Using External Reference Pricing In Medicare Part D To Reduce Drug Price Differentials With Other Countries

So Yeon Kang, Michael J. DiStefano, Mariana P Socal, Gerard F Anderson

Research output: Contribution to journalArticle


Many countries use external reference pricing to help determine drug prices. However, external reference pricing has received little attention in the US-perhaps because the US is often the first adopter of drugs. External reference pricing could be used to set prices for drugs that were already established in the market. We compared the price differentials between the US and the UK, Japan, and Ontario (Canada) for single-source brand-name drugs that had been on the market for at least three years. We found that the prices averaged 3.2-4.1 times higher in the US after rebates were considered. The price differential for individual drugs varied from 1.3 to 70.1. The longer a drug remained on the market, the greater the differential. The estimated savings to Medicare Part D of adopting the average price of drugs in the reference countries was $72.9 billion in 2018. Medicare could use external reference pricing in Part D to improve affordability for patients.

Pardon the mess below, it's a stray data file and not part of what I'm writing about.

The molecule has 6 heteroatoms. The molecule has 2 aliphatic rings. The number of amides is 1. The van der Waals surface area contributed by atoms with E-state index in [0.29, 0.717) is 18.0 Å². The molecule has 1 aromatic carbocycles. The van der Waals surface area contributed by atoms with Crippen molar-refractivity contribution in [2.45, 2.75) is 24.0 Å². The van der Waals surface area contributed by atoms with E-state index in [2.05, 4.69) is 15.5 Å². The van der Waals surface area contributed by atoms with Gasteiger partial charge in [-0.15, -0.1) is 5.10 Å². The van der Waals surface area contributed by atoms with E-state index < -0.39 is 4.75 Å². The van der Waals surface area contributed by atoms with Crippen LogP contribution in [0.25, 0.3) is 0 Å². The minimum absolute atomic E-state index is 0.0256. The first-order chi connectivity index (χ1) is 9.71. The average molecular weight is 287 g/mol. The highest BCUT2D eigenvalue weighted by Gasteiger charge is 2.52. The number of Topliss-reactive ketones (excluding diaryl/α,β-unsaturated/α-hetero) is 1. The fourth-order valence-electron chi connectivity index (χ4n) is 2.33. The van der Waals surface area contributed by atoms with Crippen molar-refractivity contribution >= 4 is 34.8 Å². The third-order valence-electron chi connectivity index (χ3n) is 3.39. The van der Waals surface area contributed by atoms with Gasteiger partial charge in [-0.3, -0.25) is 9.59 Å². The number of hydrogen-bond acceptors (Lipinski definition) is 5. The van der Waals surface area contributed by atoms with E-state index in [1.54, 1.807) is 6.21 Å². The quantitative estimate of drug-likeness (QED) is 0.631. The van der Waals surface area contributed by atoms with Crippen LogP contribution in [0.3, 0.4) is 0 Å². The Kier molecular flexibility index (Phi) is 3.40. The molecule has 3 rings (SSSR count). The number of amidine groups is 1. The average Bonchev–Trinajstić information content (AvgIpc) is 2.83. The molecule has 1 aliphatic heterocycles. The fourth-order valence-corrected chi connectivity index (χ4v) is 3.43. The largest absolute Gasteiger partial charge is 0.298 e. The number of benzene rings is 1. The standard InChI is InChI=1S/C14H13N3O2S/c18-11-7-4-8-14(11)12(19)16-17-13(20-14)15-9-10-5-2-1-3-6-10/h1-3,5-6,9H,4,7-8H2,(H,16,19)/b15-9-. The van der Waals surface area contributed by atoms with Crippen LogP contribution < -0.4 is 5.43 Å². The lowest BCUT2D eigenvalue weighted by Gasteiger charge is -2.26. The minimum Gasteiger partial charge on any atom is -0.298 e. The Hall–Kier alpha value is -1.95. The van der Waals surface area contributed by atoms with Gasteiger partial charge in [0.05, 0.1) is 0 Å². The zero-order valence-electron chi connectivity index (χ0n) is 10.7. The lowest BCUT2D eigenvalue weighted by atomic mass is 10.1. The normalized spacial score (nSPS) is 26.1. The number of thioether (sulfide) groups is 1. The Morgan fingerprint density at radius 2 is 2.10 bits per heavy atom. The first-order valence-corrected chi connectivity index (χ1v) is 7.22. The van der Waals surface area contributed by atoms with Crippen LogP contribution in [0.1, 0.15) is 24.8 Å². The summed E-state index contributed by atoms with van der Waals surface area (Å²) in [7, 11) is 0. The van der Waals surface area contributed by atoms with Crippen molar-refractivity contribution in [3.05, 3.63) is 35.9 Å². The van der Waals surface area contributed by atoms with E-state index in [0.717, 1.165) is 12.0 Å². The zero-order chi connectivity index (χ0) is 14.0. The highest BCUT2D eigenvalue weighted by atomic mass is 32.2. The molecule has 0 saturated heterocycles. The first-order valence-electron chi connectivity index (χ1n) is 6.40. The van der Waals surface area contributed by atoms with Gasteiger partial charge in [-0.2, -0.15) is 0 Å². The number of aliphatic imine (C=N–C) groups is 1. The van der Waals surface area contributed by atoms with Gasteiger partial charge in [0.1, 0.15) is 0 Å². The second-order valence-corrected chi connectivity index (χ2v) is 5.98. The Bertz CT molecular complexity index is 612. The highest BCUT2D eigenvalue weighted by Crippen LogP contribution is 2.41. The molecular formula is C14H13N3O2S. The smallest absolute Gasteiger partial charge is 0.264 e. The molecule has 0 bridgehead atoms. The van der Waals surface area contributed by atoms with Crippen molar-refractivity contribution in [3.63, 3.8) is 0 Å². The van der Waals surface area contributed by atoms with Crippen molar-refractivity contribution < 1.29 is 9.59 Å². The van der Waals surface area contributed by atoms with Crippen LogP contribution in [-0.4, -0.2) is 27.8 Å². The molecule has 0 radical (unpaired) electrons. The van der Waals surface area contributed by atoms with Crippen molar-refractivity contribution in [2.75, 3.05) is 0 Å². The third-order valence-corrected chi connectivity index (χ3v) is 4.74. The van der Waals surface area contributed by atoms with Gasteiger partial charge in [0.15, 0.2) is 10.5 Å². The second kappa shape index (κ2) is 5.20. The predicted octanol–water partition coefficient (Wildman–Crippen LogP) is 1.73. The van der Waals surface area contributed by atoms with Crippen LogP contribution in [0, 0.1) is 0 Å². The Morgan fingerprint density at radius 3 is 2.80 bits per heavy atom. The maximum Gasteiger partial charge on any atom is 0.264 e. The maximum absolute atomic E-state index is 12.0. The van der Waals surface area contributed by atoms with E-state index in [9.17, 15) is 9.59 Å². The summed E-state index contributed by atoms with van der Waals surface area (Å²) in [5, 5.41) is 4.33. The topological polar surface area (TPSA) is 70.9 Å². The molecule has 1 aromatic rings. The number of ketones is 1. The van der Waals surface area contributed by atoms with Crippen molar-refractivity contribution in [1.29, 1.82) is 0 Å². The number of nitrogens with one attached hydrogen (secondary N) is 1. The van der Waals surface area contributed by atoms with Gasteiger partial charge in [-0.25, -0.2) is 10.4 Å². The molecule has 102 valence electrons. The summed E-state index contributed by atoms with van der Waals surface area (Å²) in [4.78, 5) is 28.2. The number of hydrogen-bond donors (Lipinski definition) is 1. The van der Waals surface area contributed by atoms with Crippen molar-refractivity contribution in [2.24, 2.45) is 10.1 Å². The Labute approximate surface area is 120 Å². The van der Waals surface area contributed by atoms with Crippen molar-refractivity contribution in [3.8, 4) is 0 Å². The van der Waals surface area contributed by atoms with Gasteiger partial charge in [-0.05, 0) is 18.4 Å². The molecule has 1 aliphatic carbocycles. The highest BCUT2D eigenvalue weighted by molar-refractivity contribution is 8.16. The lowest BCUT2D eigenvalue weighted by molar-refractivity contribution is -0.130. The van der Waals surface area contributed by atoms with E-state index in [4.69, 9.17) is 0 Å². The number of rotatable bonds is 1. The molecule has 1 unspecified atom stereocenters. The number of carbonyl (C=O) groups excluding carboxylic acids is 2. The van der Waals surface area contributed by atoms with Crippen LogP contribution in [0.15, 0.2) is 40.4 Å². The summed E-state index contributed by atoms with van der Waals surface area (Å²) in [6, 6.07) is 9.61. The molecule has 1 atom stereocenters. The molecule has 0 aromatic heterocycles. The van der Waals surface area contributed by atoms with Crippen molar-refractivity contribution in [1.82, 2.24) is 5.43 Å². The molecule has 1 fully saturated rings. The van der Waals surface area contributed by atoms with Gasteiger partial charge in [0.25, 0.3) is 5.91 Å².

Original languageEnglish (US)
Pages (from-to)804-811
Number of pages8
JournalHealth affairs (Project Hope)
Issue number5
Publication statusPublished - May 1 2019



  • Branded drug pricing
  • Comparative drug pricing policy
  • Drug pricing policy reform
  • External Reference Pricing
  • International Pricing Index
  • Medicare Part D
  • Pharmaceutical policy
  • Prescription drug pricing

ASJC Scopus subject areas

  • Health Policy

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